Public services play a crucial role in shaping the society and economies of our countries. They make a major contribution to the wellbeing of our communities, enable many persons to fully participate in society and promote economic activity and development.
Many public services are social investments. They contribute to a better educated workforce, a healthier population, a more vibrant and resilient economy and a sense of social cohesion. They make direct and indirect contributions to our economies, since they are a major source of employment and an even greater source of private sector demand. It is a fact that a large proportion of the output of other sectors of our economies is linked to the annual public sector procurement budget.
Just as important public services have a significant influence on the quality of the business environment with a key role in planning, infrastructure, enterprise support, and investment in research and innovation. They have impact through public transport, social housing, skills developed in schools and tertiary institutions.
Public services therefore play a crucial role in enhancing opportunities to the advantage of individuals and society.
Impact of the Economic Downturn
It is inevitable that the demand for public services has risen since the economic downturn in our countries. This has put a strain on our public finances. As joblessness increases, more individuals and families become eligible for a range of public services, putting added pressure on already scarce financial resources.
The longer the economic downturn lasts the more complex are the needs for public services of those directly affected and the longer their reliance on [these] services. The speed therefore at which our individual economies recover from the current downturn will therefore have an important bearing on short and long-term demands and costs of public services.
I would like to suggest therefore:
(1) There is a need to take failure demand out of the system through preventative actions and early intervention, to tackle the root causes of inequality and negative outcomes.
(2) Work more closely with individuals and communities to understand their needs, mobilise a wider range of our people’s talents and assets in response to these needs and to support self-reliance and community resilience.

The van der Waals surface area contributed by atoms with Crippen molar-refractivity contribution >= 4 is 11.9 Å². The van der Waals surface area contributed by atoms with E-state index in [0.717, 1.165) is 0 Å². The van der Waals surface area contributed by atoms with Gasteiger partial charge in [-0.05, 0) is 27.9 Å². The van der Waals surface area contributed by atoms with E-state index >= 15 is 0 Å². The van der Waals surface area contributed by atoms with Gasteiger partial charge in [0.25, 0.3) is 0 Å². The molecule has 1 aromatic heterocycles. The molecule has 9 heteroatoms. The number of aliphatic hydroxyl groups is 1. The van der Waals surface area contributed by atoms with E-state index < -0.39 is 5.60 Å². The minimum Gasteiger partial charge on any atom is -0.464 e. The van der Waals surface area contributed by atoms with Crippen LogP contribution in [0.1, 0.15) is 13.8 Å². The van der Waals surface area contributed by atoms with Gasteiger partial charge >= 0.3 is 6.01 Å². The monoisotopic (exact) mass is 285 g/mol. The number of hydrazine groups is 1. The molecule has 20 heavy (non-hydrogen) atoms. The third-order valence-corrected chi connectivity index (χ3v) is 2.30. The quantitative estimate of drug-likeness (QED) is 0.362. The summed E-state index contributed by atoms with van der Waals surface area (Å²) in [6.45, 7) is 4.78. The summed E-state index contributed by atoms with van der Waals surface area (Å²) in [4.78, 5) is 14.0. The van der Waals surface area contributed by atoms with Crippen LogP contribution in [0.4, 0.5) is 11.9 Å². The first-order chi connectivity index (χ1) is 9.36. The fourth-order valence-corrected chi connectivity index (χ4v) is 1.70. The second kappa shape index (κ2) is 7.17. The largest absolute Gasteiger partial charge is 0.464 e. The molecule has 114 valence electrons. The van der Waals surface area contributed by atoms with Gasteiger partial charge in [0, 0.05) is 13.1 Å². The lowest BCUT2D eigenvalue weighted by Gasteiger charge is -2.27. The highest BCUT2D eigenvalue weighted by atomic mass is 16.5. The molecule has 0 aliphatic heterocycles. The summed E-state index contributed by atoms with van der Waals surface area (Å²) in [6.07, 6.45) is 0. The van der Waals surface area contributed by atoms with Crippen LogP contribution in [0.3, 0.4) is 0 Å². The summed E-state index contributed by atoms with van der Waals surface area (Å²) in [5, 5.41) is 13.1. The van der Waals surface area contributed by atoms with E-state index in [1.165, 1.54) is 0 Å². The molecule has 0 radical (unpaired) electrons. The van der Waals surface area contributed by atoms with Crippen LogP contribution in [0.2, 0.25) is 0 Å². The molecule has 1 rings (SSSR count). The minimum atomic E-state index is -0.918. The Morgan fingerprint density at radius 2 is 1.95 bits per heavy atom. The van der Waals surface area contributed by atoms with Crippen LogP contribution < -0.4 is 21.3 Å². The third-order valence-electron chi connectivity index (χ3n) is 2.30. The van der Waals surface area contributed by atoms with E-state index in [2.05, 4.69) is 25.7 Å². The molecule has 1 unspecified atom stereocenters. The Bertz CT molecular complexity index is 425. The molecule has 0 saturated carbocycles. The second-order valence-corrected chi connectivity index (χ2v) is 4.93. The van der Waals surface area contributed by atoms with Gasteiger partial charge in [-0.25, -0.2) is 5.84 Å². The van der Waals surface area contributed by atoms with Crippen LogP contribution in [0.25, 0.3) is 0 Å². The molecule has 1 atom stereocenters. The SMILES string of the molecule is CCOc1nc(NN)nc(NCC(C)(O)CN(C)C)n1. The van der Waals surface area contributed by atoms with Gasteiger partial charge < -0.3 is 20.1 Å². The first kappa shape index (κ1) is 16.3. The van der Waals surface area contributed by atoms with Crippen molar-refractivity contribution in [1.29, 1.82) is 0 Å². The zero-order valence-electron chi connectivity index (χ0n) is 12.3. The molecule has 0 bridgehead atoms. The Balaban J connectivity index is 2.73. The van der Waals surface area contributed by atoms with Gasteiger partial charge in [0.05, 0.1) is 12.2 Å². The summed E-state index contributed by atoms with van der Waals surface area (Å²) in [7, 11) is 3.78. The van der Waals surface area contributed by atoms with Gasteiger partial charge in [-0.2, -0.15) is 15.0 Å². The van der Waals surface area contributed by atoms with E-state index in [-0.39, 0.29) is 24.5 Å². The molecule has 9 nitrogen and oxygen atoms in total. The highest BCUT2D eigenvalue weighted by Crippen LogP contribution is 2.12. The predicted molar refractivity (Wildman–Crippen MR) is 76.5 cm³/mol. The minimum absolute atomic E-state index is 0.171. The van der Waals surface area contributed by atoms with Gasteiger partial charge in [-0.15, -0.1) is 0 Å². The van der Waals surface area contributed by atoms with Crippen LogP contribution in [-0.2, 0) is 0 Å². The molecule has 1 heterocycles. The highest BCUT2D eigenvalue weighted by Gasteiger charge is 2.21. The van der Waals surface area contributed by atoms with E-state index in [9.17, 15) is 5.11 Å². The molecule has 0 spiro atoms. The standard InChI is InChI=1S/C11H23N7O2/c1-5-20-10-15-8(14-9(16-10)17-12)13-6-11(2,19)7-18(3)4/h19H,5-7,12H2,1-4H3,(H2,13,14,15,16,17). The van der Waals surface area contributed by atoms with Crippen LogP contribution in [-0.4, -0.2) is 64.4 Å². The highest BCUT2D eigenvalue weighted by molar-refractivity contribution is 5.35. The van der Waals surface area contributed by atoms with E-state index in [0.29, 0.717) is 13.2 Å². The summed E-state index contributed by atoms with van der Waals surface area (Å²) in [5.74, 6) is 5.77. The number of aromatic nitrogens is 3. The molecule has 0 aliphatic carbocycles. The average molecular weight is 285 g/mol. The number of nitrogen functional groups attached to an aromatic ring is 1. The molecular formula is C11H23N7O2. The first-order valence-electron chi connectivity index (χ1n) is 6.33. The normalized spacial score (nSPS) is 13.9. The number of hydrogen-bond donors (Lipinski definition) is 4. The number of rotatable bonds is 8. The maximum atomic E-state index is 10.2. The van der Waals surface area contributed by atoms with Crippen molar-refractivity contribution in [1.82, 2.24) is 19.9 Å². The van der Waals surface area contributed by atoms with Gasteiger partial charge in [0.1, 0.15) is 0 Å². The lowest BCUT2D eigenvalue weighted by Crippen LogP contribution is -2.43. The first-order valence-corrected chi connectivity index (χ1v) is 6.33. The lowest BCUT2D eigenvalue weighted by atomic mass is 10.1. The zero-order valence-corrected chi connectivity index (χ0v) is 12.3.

(3) Tackle fragmentation and complexity in the design and delivery of public services by improving coherence and collaboration between agencies and sectors.
(4) Improve transparency, challenges and accountability to bring a stronger focus on value for money and achieving positive outcomes for individuals and their communities.
How do we reform our public services to better deliver service?
As I tried to demonstrate earlier each country’s public service faces a lengthy period of tight financial constraint against a backdrop of mounting demand and cost pressures. So how well placed are our public services to respond to a harsher environment and what aspects need reform? The scale and direction of this crisis demand careful financial management and continuous improvement in service productivity. But it would be wrong to let our financial situation dominate our thinking.
The issues are not confined solely to operational questions of efficiency, effectiveness and value for money. We believe that the debate has to be broadened to encompass deeper questions about the design and delivery of public services, their values and ethos. We need to consider the responsibilities of those persons and communities where public services are made available.
This, of course, must include organisational cultures. We need to effect openness and democratic accountability and examine the means of control and authority. We believe that these broadened themes are at the heart of how the future delivery of public services can be improved.
In summary, we believe that substantial reform of how we deliver our services is required both in terms of the general approach taken to the provision of services and the wider governance and organisation of public services.
* The above is an edited version of a speech delivered by the President of the National Union of Public Workers at the recent 42nd Annual Conference of the Caribbean Public Services Association in Montserrat.